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comment How to explain Heartbleed without technical terms?
Arguably technical terms in this answer, that are not explained before being used: encryption, library, SSL, network traffic, server load, payload size,.. and that's about a quarter of the explanation in before I got bored. I think people here forget that a large part of the population doesn't know what a "browser" is.
comment How secure is Java's hashCode()?
@Adnan Certainly no crypto expert (and a 256bit key makes the chances of a collision minimal to say the least - works fine for git), but I agree with Ben here: If you don't use the object's hash/key/whatever for authorization, why not just use a simple counter? Guaranteed to be collision free, faster and simpler - also predictable but assuming a correct authentication method that's not harmful.
comment Why can we still crack snapchat photos in 12 lines of Ruby?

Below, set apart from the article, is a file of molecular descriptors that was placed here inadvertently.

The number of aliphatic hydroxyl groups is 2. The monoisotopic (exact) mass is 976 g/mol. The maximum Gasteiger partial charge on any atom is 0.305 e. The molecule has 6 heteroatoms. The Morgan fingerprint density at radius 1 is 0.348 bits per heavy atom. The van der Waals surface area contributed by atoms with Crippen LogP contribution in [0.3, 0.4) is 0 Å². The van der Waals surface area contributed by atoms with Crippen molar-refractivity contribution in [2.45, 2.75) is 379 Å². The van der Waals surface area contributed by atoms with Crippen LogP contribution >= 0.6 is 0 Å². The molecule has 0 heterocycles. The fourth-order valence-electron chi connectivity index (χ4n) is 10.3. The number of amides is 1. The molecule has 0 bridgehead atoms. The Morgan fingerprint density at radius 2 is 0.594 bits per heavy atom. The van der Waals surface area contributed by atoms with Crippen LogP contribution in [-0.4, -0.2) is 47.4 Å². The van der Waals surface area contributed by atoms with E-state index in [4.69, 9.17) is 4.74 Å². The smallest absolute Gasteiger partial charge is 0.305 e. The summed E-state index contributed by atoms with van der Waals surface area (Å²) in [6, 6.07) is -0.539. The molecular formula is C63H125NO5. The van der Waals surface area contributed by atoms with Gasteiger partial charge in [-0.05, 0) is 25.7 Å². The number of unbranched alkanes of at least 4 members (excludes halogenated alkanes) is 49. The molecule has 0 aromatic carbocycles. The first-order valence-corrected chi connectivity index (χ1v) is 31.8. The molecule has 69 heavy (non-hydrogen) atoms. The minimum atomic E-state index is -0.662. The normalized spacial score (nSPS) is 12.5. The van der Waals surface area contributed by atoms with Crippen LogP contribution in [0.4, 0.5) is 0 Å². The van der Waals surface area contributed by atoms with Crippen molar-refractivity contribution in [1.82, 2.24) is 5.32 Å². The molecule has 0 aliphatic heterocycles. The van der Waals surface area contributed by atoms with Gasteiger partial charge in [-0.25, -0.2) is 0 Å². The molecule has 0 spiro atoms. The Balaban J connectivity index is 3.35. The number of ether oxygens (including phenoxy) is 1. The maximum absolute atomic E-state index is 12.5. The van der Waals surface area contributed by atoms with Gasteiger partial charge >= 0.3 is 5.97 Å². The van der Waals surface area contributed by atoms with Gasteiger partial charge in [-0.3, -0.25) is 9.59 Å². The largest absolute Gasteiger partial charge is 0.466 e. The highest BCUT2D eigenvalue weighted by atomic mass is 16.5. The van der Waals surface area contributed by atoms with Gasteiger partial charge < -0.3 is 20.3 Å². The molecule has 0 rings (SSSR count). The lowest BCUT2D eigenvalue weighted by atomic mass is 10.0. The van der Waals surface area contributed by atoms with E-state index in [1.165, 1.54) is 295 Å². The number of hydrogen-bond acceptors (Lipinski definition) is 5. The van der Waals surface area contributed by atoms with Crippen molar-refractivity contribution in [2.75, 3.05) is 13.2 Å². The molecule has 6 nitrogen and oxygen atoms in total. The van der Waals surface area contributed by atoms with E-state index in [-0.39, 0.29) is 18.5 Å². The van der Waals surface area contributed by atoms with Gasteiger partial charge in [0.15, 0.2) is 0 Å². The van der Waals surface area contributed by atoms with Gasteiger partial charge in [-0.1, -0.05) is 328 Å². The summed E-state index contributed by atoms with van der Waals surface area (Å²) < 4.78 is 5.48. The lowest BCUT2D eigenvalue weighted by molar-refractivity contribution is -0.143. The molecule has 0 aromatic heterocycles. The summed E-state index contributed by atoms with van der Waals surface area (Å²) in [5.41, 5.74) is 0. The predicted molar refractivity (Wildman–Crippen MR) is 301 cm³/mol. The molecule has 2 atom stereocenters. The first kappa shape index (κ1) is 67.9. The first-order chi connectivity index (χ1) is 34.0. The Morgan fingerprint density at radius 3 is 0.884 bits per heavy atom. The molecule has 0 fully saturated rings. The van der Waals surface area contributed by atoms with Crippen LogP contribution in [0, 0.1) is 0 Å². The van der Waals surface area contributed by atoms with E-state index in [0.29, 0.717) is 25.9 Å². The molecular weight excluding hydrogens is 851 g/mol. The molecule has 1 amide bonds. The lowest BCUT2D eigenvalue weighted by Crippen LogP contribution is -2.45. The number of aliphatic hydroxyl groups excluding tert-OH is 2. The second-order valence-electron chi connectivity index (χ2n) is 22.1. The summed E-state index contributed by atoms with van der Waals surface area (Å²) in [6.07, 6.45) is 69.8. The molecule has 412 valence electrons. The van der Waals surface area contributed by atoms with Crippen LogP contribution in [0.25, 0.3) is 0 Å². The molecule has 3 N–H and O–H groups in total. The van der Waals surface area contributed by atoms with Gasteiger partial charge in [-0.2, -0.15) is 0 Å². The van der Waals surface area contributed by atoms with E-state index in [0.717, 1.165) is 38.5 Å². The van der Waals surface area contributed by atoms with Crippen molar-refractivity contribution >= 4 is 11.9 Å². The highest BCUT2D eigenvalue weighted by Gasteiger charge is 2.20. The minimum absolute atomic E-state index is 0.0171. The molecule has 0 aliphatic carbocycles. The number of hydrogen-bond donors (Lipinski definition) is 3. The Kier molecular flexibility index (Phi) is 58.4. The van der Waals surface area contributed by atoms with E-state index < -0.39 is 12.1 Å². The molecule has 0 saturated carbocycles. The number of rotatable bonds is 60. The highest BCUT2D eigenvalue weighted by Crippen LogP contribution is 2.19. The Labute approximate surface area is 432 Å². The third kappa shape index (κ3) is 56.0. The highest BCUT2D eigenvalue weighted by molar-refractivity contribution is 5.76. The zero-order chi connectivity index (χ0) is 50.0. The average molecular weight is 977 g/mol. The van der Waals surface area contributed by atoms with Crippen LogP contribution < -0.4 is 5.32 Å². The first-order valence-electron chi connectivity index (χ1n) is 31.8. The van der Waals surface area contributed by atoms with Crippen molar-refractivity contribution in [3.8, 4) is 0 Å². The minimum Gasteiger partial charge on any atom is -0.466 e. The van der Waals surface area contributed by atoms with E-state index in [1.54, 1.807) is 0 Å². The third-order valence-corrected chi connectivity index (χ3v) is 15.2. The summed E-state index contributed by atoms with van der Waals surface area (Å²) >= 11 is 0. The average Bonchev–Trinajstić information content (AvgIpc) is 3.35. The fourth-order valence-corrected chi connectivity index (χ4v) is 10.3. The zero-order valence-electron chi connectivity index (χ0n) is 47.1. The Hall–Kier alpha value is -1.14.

@theGreenCabbage Classic example of security of obscurity in any case. If you want the receiver to be able to see the picture, the receiver can make a copy of it. At least if you have full privileges on the phone which really isn't hard to achieve. Heck make the picture fullscreen (no idea about snapchat but I guess they allow that?) and just make a screenshot - no big difference in the result.
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comment Deleting a Java Object securely
@Thomas Pornin To nitpick a bit ;) Theoretically one can avoid the GC problems, the "solutions" are just somewhat.. complicated or need a compliant API. #1: ByteBuffer.allocateDirect(). #2: Use an unsafe object to allocate the necessary memory and craft your own char[] or string. #1 obviously only works with an API that would use CharBuffers (ugh) and #2 has more than enough problems (though I've wrote a small app once to win a bet). But in both situations you get memory that is not allocated on the GC heaps and therefore not copied around if you use a stop&copy GC.
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comment How should I compile program for fuzz testing?
You want to have a configuration in the test where you do not get saved by the enhanced debug checks like app verifier or the malloc_check stuff - but since every problem one of those two finds is (or should) be a bug that has to be fixed anyhow, wouldn't this only increase the chances to crash? You may crash at a different position (ie most likely earlier), but you'd still find the bug. The only problem I'd see is with undefined behavior that results in different code, but other than that I usually use the debug builds.